A: Each situation should be handled on a case-by-case basis. Use the CDC guidelines found here.
A: The CDC has provided dedicated resources to help with strategies to bring healthcare personnel with confirmed COVID-19, or who have suspected COVID-19, back to the workplace. This link, updated on April 13, 2020, has criteria and cautions every practice should consider as they bring back employees.
A: The CDC has provided contingency and crisis strategies based on assumptions of current CDC recommendations for medical practices. Strategies for Optimizing the Supply of Disposable Medical Gloves.
A: This checklist from MGMA will help practices operationalize the flow of patient care and attend to employee safety during the COVID-19 pandemic.
A: Yes. The Secretary of Health, in consultation with the Governor, has sole authority over all instances of quarantine, isolation, and restrictions on commerce and travel throughout Arkansas, as necessary and appropriate to control disease in the state of Arkansas as authorized by Ark. Code Ann. §20-7-109-- 110.
On April 3, 2020, the Secretary of Health, in consultation with Governor Asa Hutchinson, issued a directive that elective procedures in the state would cease. The directive went into detail regarding considerations and exemptions. Based on a decrease in COVID-19 cases and hospitalizations, the Arkansas Department of Health (ADH) developed requirements for the resumption of elective procedures beginning on April 27, 2020 under specified conditions. That directive emphasized the need for facilities to understand their capabilities (e.g., beds, testing, ORs) as well as potential constraints (e.g. workforce, supply chain), while watching for possible subsequent waves of the virus, which may require a return to prior restrictions. On May 18, 2020, while a negative COVID-19 NAAT test result within 48 hours prior to procedure is still strongly encouraged, the requirement was modified to extend the timeframe for a negative test to within 72 hours prior to the elective procedure. Today’s directive provides greater flexibility while specifying the conditions that must be met as part of Phase III of the resumption of elective procedures.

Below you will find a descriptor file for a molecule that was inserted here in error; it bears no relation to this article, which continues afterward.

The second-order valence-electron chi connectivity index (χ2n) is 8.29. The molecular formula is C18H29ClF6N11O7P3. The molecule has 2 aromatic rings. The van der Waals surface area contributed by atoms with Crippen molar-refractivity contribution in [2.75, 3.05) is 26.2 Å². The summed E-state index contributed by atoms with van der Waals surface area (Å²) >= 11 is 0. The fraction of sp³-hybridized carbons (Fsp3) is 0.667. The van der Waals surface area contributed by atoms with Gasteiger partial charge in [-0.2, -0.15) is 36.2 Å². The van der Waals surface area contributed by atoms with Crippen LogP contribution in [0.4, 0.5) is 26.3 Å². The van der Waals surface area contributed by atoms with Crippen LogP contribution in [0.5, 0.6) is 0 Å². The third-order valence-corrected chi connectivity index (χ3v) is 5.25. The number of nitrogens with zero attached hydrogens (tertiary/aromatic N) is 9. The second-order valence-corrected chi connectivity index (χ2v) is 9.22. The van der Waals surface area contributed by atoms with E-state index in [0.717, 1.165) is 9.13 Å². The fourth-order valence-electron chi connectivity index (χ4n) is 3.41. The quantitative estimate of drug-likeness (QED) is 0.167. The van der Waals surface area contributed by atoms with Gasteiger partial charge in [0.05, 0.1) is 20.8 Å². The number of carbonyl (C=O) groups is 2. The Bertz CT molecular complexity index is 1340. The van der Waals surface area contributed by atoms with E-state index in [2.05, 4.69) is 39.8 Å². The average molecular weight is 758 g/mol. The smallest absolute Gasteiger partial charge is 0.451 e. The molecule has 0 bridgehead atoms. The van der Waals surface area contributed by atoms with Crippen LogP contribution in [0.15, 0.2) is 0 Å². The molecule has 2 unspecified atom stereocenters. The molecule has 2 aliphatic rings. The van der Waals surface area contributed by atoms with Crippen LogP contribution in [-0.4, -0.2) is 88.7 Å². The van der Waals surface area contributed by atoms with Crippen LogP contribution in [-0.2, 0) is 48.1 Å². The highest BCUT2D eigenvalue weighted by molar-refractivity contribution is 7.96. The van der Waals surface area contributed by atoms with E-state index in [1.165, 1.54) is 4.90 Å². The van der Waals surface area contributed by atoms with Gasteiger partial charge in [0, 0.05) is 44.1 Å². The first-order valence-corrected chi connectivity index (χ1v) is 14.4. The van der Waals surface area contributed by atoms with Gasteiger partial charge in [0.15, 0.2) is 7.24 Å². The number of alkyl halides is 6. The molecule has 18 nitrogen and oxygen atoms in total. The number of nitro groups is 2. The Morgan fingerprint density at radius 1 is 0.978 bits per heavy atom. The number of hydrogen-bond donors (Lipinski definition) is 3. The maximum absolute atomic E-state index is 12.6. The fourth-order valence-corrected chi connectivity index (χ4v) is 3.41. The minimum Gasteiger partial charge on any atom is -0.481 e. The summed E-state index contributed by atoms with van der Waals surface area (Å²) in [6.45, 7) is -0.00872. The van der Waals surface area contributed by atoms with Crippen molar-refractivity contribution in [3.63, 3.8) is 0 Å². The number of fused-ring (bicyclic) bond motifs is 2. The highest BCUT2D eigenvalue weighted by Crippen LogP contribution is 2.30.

These requirements pertain to all elective procedures. Small rural hospitals under 60 beds and critical access hospitals, though strongly advised to follow this directive to maximize resources and minimize risk, are exempt from this directive.
This directive was developed with input from the Arkansas Chapter of the American College of Surgeons.
I. Patients with ASA rating of I, II, III, or IV may have elective procedures.
II. A negative COVID-19 NAAT/PCR test collected within 72 hours prior to the elective procedure is required prior to the elective procedure. A negative COVID-19 NAAT/PCR result within 48 hours prior to procedure is still strongly encouraged. Antigen testing where available may be utilized in place of NAAT/PCR. Antibody testing is not permitted.
III. There are no restrictions as to hospital length of stay.
IV. Visitation is limited to family or household members only with no more than 2 per visit.
V. Procedures that meet the following criteria shall be exempt from the COVID-19 testing
Are performed outside of a hospital setting; and
Will have no commingling with inpatients; and
Do not involve penetration of a body cavity or joint space.
For instance, outpatient cataract surgery is exempt from testing.
VI. Patients with contact to confirmed COVID-19 patients within the preceding 14 days shall not undergo elective procedures.
VII. Preoperative patients must be asymptomatic for COVID-19 per ADH guidelines.
VIII. Each institution must have an ample supply of PPE for resuming elective procedures while maintaining a reserve should there be a resurgence of the virus. The acquisition of PPE is a matter for each institution to address and is not the responsibility of ADH.
Read the ADH directive on resuming elective procedures here.
A: CMS has issued a document to assist practices as they begin to re-open care for non-emergent patients. If a State has passed the Gating Criteria (symptoms, cases, and hospitals) that was announced on April 16, then they may proceed with Phase 1 of the Guidelines to Open Up America. This CMS document covers areas such as:
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